Usain Bolt's world record and a clean sweep by the Jamaican women in the 100m Olympics final has led to wild celebrations back home.
Here, BBC Website readers in Jamaica share their experiences on their country's sprinting success.
Ashacka Brown, Kingston, Jamaica
The whole island is ecstatic at how Usain and our women sprinters have done. I first came across Usain a few years ago, when I saw him as a teenager in a local athletics competition I was at.
I was there supporting my school and was lucky enough to see him compete for another school. The moment I saw him run, I knew that he was going to be something special.
I had the pleasure of having a chat with him at the time and as we are pretty much the same age, I have always keenly followed his progress.
When he ran that 100m final, my whole neighbourhood was celebrating his achievement as the first Jamaican man to win a gold in the 100m. It's something I won't forget.
Gina Harrison, Kingston, Jamaica
Collectively as a nation we have been swept up in a whirlwind of excitement over the electrifying performances of our talented young athletes at the Olympics.
Gina Harrison saw Usain Bolt compete in the Jamaican trials
They have done us oh-so proud! Experiencing the eruption of pure abandon and joy that only we Jamaicans can exhibit is in itself a national exercise.
We've been gathering around in groups at our homes to watch the races. This morning, we all stood up with pride as the Jamaican flags were hoisted in the awards ceremony.
When the athletics is on, there is no traffic on the roads - everyone is indoors glued to their TVs!
I knew Usain was going to do something special
We are an exuberant people and we made sure just before the 100m that there were no objects that could get knocked over or smashed in the room - and it was just as well, because we started jumping around and ran dancing into the street when Usain broke the 100m record.
I knew Usain was going to do something special, as I'm a big athletics fan and I saw him in the Jamaican National Championships earlier in the year.
There were so many people who wanted to take photos with him and get his autograph and he stopped for each and every one of them. That is the mark of the man.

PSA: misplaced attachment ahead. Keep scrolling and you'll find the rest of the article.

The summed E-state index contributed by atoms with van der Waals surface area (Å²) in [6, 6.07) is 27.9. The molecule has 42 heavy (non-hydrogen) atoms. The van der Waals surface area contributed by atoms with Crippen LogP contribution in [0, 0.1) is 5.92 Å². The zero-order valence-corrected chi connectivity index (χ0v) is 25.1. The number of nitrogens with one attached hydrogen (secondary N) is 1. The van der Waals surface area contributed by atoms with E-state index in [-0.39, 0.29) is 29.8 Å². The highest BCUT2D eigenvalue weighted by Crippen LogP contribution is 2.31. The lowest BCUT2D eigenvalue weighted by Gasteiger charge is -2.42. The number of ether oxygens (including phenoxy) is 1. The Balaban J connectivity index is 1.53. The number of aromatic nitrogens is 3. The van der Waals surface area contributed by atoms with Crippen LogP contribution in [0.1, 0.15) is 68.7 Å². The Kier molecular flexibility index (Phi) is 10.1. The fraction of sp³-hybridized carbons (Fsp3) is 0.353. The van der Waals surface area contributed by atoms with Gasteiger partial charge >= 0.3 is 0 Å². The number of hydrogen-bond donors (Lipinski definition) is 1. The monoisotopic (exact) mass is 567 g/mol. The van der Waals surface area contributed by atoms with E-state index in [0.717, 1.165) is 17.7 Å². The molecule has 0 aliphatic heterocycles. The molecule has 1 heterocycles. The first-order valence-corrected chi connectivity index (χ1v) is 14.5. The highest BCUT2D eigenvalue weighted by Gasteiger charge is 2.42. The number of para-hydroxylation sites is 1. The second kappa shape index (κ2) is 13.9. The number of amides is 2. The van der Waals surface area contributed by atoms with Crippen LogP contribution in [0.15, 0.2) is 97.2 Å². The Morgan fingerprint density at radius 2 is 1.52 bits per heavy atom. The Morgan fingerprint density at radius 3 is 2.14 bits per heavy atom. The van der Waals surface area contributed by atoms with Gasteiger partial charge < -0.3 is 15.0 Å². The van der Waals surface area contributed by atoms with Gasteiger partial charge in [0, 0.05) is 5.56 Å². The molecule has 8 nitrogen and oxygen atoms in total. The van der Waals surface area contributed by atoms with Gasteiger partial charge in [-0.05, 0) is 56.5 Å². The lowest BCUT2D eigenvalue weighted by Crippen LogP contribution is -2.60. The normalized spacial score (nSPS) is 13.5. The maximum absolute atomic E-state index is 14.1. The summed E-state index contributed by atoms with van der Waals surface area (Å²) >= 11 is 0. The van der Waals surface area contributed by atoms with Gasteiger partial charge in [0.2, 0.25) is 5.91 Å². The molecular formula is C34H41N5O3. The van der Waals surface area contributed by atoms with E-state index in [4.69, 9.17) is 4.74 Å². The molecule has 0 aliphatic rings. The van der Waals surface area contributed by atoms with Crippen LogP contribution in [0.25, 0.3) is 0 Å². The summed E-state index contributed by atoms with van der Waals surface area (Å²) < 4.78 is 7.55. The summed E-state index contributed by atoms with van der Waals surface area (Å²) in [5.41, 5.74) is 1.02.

David Smith, Portmore, Jamaica
There is a real sense of unity on the island after the way Usain and the women performed in the 100m. The prime minister has said he will plan a special homecoming for the Jamaican team and we can't wait for it!
I first heard about Usain in 2002, when I saw him compete as a 15-year-old in the world junior championships and he was amazing even then.
I'm looking forward now to the big celebrations
I've been watching the athletics at home with friends and family. Everyone on the island has been watching - there are even big screens in town, so if people are out and about, they can still keep across what is happening.
I expect Usain to win the 200m, but I don't think he'll break the world record yet. However, I'm sure he will by the time he has retired.
I'm looking forward now to the big celebrations that await him and the women sprinters on their return!
Tricia Chambers, Kingston, Jamaica
When I saw Usain winning that 100m, my heart was full of so much happiness and I was yelling and screaming my head off - as were all my neighbours in our complex.
Tricia says the whole Island of Jamaica has bonded
Finally a true Jamaican countryman won the 100m gold and we got the credit we deserved! I say this, as Donovan Bailey was also Jamaican but he upped and went to go run for Canada and gave them the gold.
I am so proud and happy for Usain. He earned it and ran a superb race - even though he jogged the end of it! Kingston right now is a good place to be.
People are wearing the Jamaican colours on their clothing. It's just awesome to see. People are just happy and smiling and when you go into any local bar, coffeeshop - just anywhere - all everyone is talking about is Usain and how fast he was.
Jamaicans are bonding and are just happy right now - there are no worries about crime for a change and that's a good thing.